I was just nine years old, showering and getting ready for school one day, when a wave of fear overtook me–I suddenly realized that when the day came for me to support myself financially, rather than having my parents do so, I would likely be homeless, because I felt I was worthless. Again, I was just nine years old.
Why would a nine-year-old boy from an affluent family with a pretty decent I.Q. (according to my elementary school’s administrative staff) feel such despair and despondence about his future life prospects?
It was because my father told me–almost daily–that I ‘wasn’t good enough,’ ‘smart enough,’ or ‘outgoing enough’ to ever be anything in life that mattered. At nine years old, I believed the criticisms by my father were God’s honest truth. I worried day and night about how I was going to ever become a normal and self-sufficient member of society.
Perhaps you could argue that the upside to such daily verbal abuse is that it could make a kid try that much harder to prove him or herself. This side ‘benefit’ did apply to me, as I worked day and night to prove myself, eventually becoming the head of marketing for a global investment firm, NATIXIS Global Associates.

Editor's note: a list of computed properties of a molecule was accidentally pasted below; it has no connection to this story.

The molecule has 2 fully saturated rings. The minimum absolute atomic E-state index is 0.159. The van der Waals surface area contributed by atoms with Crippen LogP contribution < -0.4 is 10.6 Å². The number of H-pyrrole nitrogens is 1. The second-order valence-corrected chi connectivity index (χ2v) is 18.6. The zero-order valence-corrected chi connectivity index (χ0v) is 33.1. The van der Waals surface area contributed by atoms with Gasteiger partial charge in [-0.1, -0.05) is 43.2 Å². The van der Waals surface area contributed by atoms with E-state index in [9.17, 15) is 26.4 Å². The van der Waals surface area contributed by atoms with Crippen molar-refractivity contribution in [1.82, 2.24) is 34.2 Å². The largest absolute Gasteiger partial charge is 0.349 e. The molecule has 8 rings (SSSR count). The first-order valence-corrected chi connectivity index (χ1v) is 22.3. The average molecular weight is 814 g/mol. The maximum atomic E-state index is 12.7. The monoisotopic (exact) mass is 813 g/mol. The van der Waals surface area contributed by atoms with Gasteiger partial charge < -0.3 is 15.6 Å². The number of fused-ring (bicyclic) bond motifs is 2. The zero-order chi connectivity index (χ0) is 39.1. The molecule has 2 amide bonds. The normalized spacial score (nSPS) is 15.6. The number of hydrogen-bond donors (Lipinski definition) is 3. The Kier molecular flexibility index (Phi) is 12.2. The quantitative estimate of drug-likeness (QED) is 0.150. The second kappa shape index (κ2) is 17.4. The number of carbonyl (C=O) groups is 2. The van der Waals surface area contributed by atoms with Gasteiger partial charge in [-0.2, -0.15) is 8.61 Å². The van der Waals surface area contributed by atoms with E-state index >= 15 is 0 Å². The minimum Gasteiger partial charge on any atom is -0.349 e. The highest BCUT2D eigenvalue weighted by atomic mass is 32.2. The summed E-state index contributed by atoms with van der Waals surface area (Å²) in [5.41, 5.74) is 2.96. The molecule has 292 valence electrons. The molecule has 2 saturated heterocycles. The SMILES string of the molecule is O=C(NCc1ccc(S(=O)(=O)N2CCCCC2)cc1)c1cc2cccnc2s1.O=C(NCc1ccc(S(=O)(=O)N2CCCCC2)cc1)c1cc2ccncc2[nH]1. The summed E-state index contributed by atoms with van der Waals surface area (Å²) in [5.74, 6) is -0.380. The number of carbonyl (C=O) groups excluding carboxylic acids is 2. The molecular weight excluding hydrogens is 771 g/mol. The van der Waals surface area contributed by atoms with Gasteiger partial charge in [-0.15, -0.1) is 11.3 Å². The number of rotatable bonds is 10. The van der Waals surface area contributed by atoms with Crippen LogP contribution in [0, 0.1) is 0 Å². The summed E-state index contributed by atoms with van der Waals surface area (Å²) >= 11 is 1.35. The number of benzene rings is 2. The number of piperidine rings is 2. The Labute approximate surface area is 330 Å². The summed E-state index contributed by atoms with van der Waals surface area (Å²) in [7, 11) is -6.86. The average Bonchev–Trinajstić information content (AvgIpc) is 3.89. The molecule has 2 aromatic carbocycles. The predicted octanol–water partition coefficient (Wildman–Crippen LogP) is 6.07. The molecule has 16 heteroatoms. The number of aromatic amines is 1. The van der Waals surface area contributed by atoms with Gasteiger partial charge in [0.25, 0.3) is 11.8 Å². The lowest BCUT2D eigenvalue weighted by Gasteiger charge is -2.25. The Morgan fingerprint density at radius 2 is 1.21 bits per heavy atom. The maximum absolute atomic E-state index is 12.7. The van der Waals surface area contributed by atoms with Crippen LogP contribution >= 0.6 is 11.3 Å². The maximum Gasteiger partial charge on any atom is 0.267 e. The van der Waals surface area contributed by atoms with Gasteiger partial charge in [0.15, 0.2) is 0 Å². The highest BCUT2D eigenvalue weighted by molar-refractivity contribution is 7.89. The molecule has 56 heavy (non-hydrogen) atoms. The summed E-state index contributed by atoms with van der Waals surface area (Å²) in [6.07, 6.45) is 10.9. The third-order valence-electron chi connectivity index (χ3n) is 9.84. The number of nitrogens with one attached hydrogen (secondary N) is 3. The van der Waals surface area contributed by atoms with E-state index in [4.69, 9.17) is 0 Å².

However, even after I achieved such success, the pain of thinking I was worthless never really went away. It shows up in my day-to-day interactions with friends, colleagues and, God forbid, any possible personal relationship (I’m single).
I spill this personal history because everytime I hear Donald Trump verbally abuse a crowd, a person or a group, I feel like that little 9-year-old boy who felt completely worthless. Is this the message we want to send America’s kids, who are America’s future? Absolutely not.